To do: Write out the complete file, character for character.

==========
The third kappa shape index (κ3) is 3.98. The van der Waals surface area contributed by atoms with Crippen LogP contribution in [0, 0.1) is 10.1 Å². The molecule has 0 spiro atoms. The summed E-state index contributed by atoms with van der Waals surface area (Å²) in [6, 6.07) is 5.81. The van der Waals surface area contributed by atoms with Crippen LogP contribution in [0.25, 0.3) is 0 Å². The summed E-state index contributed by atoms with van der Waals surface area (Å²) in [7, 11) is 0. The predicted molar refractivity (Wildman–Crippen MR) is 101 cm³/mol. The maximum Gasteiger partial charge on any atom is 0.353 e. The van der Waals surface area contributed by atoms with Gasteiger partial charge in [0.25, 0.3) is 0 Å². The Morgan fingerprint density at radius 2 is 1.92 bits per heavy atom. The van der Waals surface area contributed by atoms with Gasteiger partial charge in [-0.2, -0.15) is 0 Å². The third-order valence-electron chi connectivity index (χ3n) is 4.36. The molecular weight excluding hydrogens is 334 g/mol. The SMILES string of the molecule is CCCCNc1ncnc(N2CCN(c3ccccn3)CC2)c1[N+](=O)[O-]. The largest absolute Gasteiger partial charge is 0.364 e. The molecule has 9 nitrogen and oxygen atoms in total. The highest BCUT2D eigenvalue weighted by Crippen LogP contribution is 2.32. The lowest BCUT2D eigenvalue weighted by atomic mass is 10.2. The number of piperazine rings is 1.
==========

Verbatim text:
The third kappa shape index (κ3) is 3.98. The van der Waals surface area contributed by atoms with Crippen LogP contribution in [0, 0.1) is 10.1 Å². The molecule has 0 spiro atoms. The summed E-state index contributed by atoms with van der Waals surface area (Å²) in [6, 6.07) is 5.81. The van der Waals surface area contributed by atoms with Crippen LogP contribution in [0.25, 0.3) is 0 Å². The summed E-state index contributed by atoms with van der Waals surface area (Å²) in [7, 11) is 0. The predicted molar refractivity (Wildman–Crippen MR) is 101 cm³/mol. The maximum Gasteiger partial charge on any atom is 0.353 e. The van der Waals surface area contributed by atoms with Gasteiger partial charge in [0.25, 0.3) is 0 Å². The Morgan fingerprint density at radius 2 is 1.92 bits per heavy atom. The van der Waals surface area contributed by atoms with Gasteiger partial charge in [-0.2, -0.15) is 0 Å². The third-order valence-electron chi connectivity index (χ3n) is 4.36. The molecular weight excluding hydrogens is 334 g/mol. The SMILES string of the molecule is CCCCNc1ncnc(N2CCN(c3ccccn3)CC2)c1[N+](=O)[O-]. The largest absolute Gasteiger partial charge is 0.364 e. The molecule has 9 nitrogen and oxygen atoms in total. The highest BCUT2D eigenvalue weighted by Crippen LogP contribution is 2.32. The lowest BCUT2D eigenvalue weighted by atomic mass is 10.2. The number of piperazine rings is 1.